23        for (auto& [timeB, timeA] : taskPairs) {
24            for (int j = tasksCount; j > 0; --j) {
25                dp[j] = std::max(dp[j], dp[j - 1] + timeA + timeB * j);
26            }
27        }
28      
29        // Calculate the sum of the times for both A and B tasks
30        int totalTimeA = accumulate(taskTimesA.begin(), taskTimesA.end(), 0);
31        int totalTimeB = accumulate(taskTimesB.begin(), taskTimesB.end(), 0);
32      
33        // Find the minimum number of tasks needed such that the time limit is not exceeded
34        for (int j = 0; j <= tasksCount; ++j) {
35            if (totalTimeA + totalTimeB * j - dp[j] <= maxTime) {
36                return j; // Minimum number of tasks
37            }
38        }
39      
40        // If no solution is found return -1
41        return -1;
42    }
43};
44

Typescript Solution

1function minimumTime(nums1: number[], nums2: number[], x: number): number {
2    const numPairs = nums1.length;
3    const maxValues: number[] = new Array(numPairs + 1).fill(0);
4    const sortedPairs: number[][] = [];
5
6    // Combine corresponding elements of nums1 and nums2 into pairs
7    for (let i = 0; i < numPairs; i++) {
8        sortedPairs.push([nums1[i], nums2[i]]);
9    }
10
11    // Sort pairs based on the second element of each pair (nums2 value)
12    sortedPairs.sort((pairA, pairB) => pairA[1] - pairB[1]);
13
14    // Populate the maxValues array with maximum scores computed
15    for (const [value1, value2] of sortedPairs) {
16        for (let j = numPairs; j > 0; j--) {
17            maxValues[j] = Math.max(
18                maxValues[j],
19                maxValues[j - 1] + value1 + value2 * j
20            );
21        }
22    }
23
24    // Calculate total sum of both arrays
25    const totalSumNums1 = nums1.reduce((total, num) => total + num, 0);
26    const totalSumNums2 = nums2.reduce((total, num) => total + num, 0);
27
28    // Determine the minimum index 'j' where the condition is satisfied
29    for (let j = 0; j <= numPairs; j++) {
30        const conditionValue = totalSumNums1 + totalSumNums2 * j - maxValues[j];
31        if (conditionValue <= x) {
32            return j;
33        }
34    }
35
36    // Return -1 if no such index was found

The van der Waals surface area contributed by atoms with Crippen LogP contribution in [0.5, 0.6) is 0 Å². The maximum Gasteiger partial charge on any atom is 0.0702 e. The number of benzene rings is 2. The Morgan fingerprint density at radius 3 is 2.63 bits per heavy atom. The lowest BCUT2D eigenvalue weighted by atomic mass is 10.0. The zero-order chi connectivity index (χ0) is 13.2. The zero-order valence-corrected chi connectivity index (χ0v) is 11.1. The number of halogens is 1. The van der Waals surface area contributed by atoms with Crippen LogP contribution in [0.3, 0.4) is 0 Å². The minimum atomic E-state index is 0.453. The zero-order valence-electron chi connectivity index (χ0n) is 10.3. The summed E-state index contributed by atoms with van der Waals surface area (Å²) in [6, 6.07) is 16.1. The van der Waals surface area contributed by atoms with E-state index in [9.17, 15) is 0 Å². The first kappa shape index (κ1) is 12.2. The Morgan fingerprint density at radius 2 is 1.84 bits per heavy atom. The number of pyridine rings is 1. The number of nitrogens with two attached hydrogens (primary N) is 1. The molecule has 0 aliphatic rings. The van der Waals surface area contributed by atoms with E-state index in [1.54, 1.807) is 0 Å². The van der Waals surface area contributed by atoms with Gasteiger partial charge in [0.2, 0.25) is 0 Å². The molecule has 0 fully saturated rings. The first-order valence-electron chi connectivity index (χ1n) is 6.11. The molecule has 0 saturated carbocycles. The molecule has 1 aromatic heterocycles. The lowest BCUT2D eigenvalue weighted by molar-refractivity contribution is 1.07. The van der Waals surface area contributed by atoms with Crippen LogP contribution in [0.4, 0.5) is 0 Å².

37    return -1;
38}
39

Time and Space Complexity

Time Complexity

Let's analyze the time complexity of the given code:

  • There is a loop which sorts the zip of nums1 and nums2 by the second element of the tuple. The sort function in Python uses Timsort, which has a time complexity of O(n log n) where n is the number of elements being sorted.

  • After sorting, there is a nested loop:

    • The outer loop iterates over the sorted list, which is O(n).

    • The inner loop iterates backwards from n to 1, which is also O(n) in the worst case.

    • Inside the inner loop, the code updates the list f with calculated values, which is an O(1) operation.

Combining all the above steps, the overall time complexity of the nested loops is O(n^2).

  • The final step of the function iterates through the range n + 1, which is O(n).

Thus, the total time complexity is dominated by the sorting and the nested loops, giving us O(n log n) + O(n^2), which simplifies to O(n^2) because n^2 grows faster than n log n.

Space Complexity

For space complexity:

  • A new list f of size n + 1 is created, which gives us O(n).

  • Sorting the zipped lists creates an additional space which also leads to O(n), despite the fact that Python's sort is typically in-place, because the zip object is being converted to a list and sorted separately.

  • Other variables used are of constant space and do not scale with n.

Consequently, the total space complexity is O(n), because we only account for the largest term when calculating space complexity.